Washakie County Cowbelles remain an integral part of county ag community
Worland – Since their formation in 1958, the Washakie County Cowbelles have remained active in the Worland and Ten Sleep areas, promoting agriculture and serving local agriculture organizations in a number of ways.
“The Washakie County Cowbelles was the eighth Wyoming county to organize as a group of Cowbelles,” says Kathy Bush, Ten Sleep rancher and long-time Cowbelle. “Six women from Ten Sleep organized and chartered the Washakie County Cowbelles.”
The first six members of the organization included Mrs. Ed Rice, Mrs. Fred Grant, Mrs. Ray Brown, Mrs. W.A. Waldo, Mrs. Harry Taylor and Mrs. J.S. Woosley.
On founding the group, the six ladies immediately began promoting Washakie County agriculture.
“At their first meeting, held Sept. 29, 1958, they first decided to design and make brand napkins,” continues Bush. “This project has grown, and we have had brand napkins ever since.”
She adds, “We also have brand placemats, tote bags, scarfs, aprons and afghans.”
Continuing to grow
The Cowbelles have continued to steadily grow and develop since.
“At the beginning, the Cowbelles met twice a year – in the spring and summer,” Bush explains. “We now hold monthly meetings.”
She notes that the organization’s main purpose is to promote and educate consumers about beef.
“We promote and educate through holding cook-offs, giving away beef certificates, giving beef to 4-H, FFA, home economics classes and in Christmas baskets,” Bush says. “We also hold radio talks, ag expos and have floats in our local parades.”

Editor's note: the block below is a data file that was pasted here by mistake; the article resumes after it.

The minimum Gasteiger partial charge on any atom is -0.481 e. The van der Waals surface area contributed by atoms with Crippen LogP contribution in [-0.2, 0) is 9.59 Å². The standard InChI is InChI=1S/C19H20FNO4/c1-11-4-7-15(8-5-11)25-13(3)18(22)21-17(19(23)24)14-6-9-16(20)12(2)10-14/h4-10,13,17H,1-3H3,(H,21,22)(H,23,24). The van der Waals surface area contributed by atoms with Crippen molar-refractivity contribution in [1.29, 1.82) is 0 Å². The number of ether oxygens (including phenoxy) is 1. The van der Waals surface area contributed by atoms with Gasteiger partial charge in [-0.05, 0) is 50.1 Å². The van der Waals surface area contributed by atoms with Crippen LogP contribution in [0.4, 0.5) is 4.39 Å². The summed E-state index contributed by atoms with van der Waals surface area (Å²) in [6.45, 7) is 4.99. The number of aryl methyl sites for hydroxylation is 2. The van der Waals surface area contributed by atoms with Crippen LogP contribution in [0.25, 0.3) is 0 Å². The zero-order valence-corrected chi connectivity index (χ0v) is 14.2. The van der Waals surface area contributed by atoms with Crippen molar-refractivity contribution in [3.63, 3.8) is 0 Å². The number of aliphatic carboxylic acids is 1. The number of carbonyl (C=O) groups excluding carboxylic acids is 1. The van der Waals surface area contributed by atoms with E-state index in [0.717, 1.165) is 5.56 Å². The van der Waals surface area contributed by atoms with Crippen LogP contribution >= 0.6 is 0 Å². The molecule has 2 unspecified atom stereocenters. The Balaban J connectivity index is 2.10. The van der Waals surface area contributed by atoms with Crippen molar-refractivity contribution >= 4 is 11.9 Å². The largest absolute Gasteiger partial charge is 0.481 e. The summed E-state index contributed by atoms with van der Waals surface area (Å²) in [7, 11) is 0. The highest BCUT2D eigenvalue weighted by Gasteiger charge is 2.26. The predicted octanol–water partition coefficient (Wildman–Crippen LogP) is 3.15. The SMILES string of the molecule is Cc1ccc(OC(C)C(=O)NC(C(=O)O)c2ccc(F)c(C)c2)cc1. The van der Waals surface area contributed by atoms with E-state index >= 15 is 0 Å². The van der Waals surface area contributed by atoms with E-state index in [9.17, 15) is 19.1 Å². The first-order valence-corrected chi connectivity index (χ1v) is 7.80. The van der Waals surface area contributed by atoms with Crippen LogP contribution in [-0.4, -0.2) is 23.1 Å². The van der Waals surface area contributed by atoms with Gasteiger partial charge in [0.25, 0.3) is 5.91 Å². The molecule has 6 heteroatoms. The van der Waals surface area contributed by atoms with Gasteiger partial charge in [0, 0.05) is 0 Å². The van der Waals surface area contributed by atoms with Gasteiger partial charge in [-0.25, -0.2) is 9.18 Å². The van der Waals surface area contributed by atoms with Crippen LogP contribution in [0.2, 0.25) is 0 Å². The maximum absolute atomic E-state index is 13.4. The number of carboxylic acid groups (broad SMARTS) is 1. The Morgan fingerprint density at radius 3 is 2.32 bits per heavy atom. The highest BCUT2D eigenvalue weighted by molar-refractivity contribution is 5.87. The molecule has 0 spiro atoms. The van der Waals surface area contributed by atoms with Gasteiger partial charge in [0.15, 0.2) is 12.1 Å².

The Cowbelles also cater a variety of luncheons, banquets and ag-related events, including WESTI Ag Days.
“We’re very active,” comments Danyne Six, the Cowbelles’ current secretary.
“Every month, we try to do a new promotion,” Cowbelles President Betsy DeBolt comments. “For example, for Valentine’s Day, we will give away beef certificates, and in March, we have the ‘beef fairy,’ who buys corned beef in the grocery stores for folks who are shopping.”
The group also does a lot for Thanksgiving and Christmas by participating in food programs for needy families.
Supporting the community
The Cowbelles are also very active in Washakie County by supporting students through scholarships.
“With the money we raise by catering events, we give scholarships to students,” DeBolt says. “Our only requirement for scholarships is that the student be majoring in agriculture.”
“We give three to five scholarships each year to graduating seniors and college students for continuing education,” Bush says. “Students who are going to enroll in or are currently enrolled in ag–related majors can apply for those scholarships.”
Six further notes that they are generous with their scholarships and provide many opportunities for students.
DeBolt notes that nearly 20 women are members of the organization, with more than half of those participating actively and regularly in the organization.
DeBolt serves as the Washakie County Cowbelles president, Sherry Brewster is the group’s vice president, Six serves as secretary, and Marlene Loudan serves as treasurer.
The members of the organization are all involved in some aspect of agriculture, whether that be cattle production, crop production or as an advocate of the industry.
“The Washakie County Cowbelles are a viable group and will continue to be very active into the future,” says Six. “We love serving beef, and we love teaching about beef.”
“We’re proud to promote beef because it’s a great product,” adds Six.
DeBolt says that the Cowbelles are important because of the role they serve to promote beef.
“We are promoting beef to consumers,” she says. “Beef is the best source of protein and iron out there, and it’s important that people know that. It is important to the U.S. and the world as a whole that people know how great beef is.”
“So many people have misconceptions that beef is bad for us, but that isn’t true,” DeBolt adds. “We will continue to promote beef every way we can.”